Jürgen Gaulke, of AGDW — Die Waldeigentümer, the German Forest Owners Association, says the average private owner in Germany only owns about 2.9 hectares of forest (about 7 acres), small operations that already have thin profit margins. These owners are now paying a lot more for gas and electricity, or struggling to get machinery to manage their farms and collect the wood.
Tristl, the wood farmer just outside of Munich, owns a small 12-hectare wood farm, but also purchases wood from government forests. That costs 10 to 20 percent more, he says — though he is lucky to have a permit for it, because those would be impossible to get now. His own labor is more expensive; he has to pay himself more, just to pay his own bills. It costs more for Tristl and Kötterl to buy fuel for their trucks so they can deliver the wood to their customers. “And the end users [are] paying everything,” Kötterl says.
This is the challenge of Germany’s energy crisis: it is crisis layered on top of crisis.
The pandemic, and then the war in Ukraine, scrambled labor and supply chains, forcing manufacturers to pay even more for replacements, or to cut back on the products they make, increasing costs globally. In Europe, and Germany especially, the Russian natural gas that powered industry is no longer flowing, so everything costs more to make and manufacture and sell. In Germany, the overall inflation rate is about 10 percent.
But energy, of course, looms largest. Energy prices in September rose more than 40 percent from the previous year. Business owners and residents I spoke to said they and their neighbors expect their energy bills to increase by hundreds of euros. A lot depends on the home, and how big or insulated it is. A lot depends on how people heat their homes, who their suppliers are, and how much those suppliers might increase their prices — but maybe as high as five times the usual price, experts said. The government recently scrapped a gas levy that would have added to the energy costs, and will instead introduce more programs to subsidize energy prices, but the contours of that initiative are still taking shape and it has frustrated other European countries who see Germany as acting along when the entire continent faces energy constraints.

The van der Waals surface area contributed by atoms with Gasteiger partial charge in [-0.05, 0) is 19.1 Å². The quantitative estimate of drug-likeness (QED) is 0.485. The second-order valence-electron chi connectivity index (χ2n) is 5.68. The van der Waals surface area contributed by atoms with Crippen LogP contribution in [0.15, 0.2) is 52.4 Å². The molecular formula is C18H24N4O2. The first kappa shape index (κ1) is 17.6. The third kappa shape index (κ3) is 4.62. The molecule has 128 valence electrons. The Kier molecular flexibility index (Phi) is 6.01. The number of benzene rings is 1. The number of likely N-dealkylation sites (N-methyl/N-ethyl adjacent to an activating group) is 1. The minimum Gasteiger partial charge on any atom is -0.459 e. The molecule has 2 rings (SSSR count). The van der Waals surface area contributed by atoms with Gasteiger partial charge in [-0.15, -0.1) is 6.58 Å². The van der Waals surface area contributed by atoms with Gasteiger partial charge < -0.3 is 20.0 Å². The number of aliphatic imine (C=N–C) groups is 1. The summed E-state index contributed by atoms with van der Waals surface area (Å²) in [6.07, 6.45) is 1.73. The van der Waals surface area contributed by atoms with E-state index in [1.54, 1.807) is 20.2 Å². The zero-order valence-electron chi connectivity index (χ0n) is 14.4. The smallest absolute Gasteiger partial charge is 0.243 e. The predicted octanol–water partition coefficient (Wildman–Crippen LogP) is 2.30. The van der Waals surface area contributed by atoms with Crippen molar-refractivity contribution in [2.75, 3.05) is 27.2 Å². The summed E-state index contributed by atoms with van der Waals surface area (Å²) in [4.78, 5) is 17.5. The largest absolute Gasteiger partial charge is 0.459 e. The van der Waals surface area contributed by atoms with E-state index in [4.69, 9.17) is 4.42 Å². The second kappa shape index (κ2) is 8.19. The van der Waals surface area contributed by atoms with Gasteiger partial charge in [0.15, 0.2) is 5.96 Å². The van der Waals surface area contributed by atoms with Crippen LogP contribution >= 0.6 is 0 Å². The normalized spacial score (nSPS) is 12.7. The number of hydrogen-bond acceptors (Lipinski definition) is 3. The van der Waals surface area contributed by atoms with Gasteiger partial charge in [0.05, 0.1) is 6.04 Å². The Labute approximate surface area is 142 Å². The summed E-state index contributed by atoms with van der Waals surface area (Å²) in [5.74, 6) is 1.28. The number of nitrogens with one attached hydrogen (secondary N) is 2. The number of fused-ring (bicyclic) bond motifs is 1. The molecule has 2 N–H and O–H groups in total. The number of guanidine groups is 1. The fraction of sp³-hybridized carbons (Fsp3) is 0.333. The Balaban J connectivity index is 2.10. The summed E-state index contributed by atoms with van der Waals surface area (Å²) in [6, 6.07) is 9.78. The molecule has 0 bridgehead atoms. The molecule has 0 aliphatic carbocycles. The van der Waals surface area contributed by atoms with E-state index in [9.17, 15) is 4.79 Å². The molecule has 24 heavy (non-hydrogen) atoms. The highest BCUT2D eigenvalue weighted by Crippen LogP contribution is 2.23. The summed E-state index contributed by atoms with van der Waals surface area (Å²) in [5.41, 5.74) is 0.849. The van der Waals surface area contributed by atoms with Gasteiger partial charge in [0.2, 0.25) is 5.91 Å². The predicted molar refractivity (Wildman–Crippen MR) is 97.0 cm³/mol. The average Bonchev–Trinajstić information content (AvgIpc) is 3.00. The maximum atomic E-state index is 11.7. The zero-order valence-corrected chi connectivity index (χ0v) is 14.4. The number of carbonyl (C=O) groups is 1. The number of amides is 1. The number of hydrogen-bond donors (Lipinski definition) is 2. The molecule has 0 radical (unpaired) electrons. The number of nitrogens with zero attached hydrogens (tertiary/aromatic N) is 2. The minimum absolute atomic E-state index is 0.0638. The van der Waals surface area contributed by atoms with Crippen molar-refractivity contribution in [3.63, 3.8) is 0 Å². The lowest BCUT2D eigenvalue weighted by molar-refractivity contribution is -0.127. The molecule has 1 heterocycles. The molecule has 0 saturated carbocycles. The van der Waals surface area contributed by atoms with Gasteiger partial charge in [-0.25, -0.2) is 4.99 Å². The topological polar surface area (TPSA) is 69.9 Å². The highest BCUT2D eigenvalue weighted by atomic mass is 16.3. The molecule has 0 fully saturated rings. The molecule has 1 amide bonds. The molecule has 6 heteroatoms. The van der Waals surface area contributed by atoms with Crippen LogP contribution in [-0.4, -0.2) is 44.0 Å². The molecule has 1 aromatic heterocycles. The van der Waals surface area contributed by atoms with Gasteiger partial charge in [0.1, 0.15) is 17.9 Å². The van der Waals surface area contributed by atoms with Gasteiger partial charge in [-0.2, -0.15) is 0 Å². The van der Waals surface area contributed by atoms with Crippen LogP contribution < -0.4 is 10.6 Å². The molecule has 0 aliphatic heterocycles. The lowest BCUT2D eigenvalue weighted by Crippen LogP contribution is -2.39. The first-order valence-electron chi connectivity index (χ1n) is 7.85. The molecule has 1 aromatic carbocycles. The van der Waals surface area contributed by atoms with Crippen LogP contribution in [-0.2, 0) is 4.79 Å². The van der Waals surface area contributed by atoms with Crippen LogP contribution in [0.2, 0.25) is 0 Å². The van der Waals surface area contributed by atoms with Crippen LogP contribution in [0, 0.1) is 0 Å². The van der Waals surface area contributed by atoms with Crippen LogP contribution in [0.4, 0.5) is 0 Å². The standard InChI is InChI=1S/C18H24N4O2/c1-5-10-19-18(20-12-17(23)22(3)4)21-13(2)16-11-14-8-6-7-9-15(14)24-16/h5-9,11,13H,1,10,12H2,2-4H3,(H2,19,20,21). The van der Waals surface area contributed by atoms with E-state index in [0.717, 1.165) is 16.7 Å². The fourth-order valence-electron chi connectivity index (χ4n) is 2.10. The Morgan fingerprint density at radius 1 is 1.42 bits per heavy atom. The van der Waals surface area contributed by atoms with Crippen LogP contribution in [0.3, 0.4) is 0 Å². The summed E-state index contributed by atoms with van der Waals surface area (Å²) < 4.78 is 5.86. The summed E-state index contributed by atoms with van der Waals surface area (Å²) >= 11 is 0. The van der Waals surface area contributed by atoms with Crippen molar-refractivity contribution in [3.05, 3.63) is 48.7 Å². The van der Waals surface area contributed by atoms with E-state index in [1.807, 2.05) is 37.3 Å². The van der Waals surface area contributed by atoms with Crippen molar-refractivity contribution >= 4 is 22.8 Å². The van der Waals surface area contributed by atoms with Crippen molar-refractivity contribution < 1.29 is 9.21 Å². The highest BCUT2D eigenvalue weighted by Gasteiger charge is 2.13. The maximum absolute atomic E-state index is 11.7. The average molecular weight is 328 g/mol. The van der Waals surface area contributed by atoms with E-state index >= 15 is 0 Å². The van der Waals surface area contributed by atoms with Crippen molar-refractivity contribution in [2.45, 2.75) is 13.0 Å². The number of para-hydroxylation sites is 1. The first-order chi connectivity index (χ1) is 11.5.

Still, even with potential offsets, and cutbacks in consumption, this energy will be costly. And so, people search for alternatives, like firewood, or wood pellets, or even coal. Though prices for these sources have increased, if you can get it, Tristl says, firewood may still be cheaper compared to something like heating oil. And as costs rise, so does the anxiety.
Households and businesses in Germany are anxious that the cost of energy will exceed their financial reach, or that an unforeseen disruption could lead to rationing or blackouts. The German government has tried to ease these kinds of fears, but as Tristl said, people are still nervous they could go through the winter without gas or oil at times. “That’s why many customers have bought double the amount [of firewood] they usually buy, or reactivated their fireplaces in their homes,” Tristl said.
Müller, of the firewood association, said this panic is, in some ways, self-perpetuating. “They are trying to defuse the situation with wood-burning stoves,” he said. “Because the dealers can only just supply their regular customers, there is not enough wood to be found on the market.”
There is no easy way to bring that wood to market, either. Some countries, like Bosnia and Herzegovina and Bulgaria, have put versions of export bans on wood to make sure domestic processors and supplies have raw materials. As Gaulke said, forest owners and wood farmers cannot expand production because wood farming is a “long-term business, not a short-term business” — once a tree goes down, even a replanted one will not replace it quickly. That scarcity has made farmers nervous, Gaulke added. Reports of wood theft in some forests have increased, and some of his farmers are installing GPS devices in their wood pallets, just in case. Kötterl installed security cameras in his warehouse.
And at this late stage in the season, it is increasingly difficult to find any wood to buy. Wolfgang Thölken, a 66-year-old from Bremen, in northern Germany, used to heat with wood a few times during the winter, but stopped because of environmental concerns. Now he wants to use it again — at least, to have a week or two’s wood supply, just in case. Sometimes, when he’s cycling, he sees wood farmers and asks if they have any to sell. Most people say they don’t. Once, he offered someone a bottle of wine if they could get him wood, but, so far, no success.
Ralf Weber, who runs Ketori Coffee in the Neukölln neighborhood of Berlin, heats exclusively with a wood-burning stove that uses Holzbriketts, blocks of wood particles that burn. To get through a season, he usually has to order 20 packs — about 200 kilos worth every two weeks. In late September, he said he needed to call soon for his delivery for the season; he only had about three days worth of supply. He knew when he called, the prices will have gone way up.
Because war, and inflation, and the energy crunch mean everyone is seeking a safety net.
Kötterl says all he gets are calls of people asking where is their wood. He can only do about 10 to 12 deliveries a day, just a few pallets at a time. On the day I visit his warehouse, he went out on a delivery, to a regular customer, who wanted three pallets.
Christoph Kaesbohrer meets Kötterl’s truck at his home in Trudering. He shows the firewood he already has carefully stacked above our heads in his backyard, that he will use, along with oil and solar panels, to heat the hot water that heats his home.
“What can I do?” he asks, when I ask if he is nervous about the energy crisis. “Nothing. And if you cannot do something, you must not be nervous.”
Translation and additional reporting by Jasper Riemann.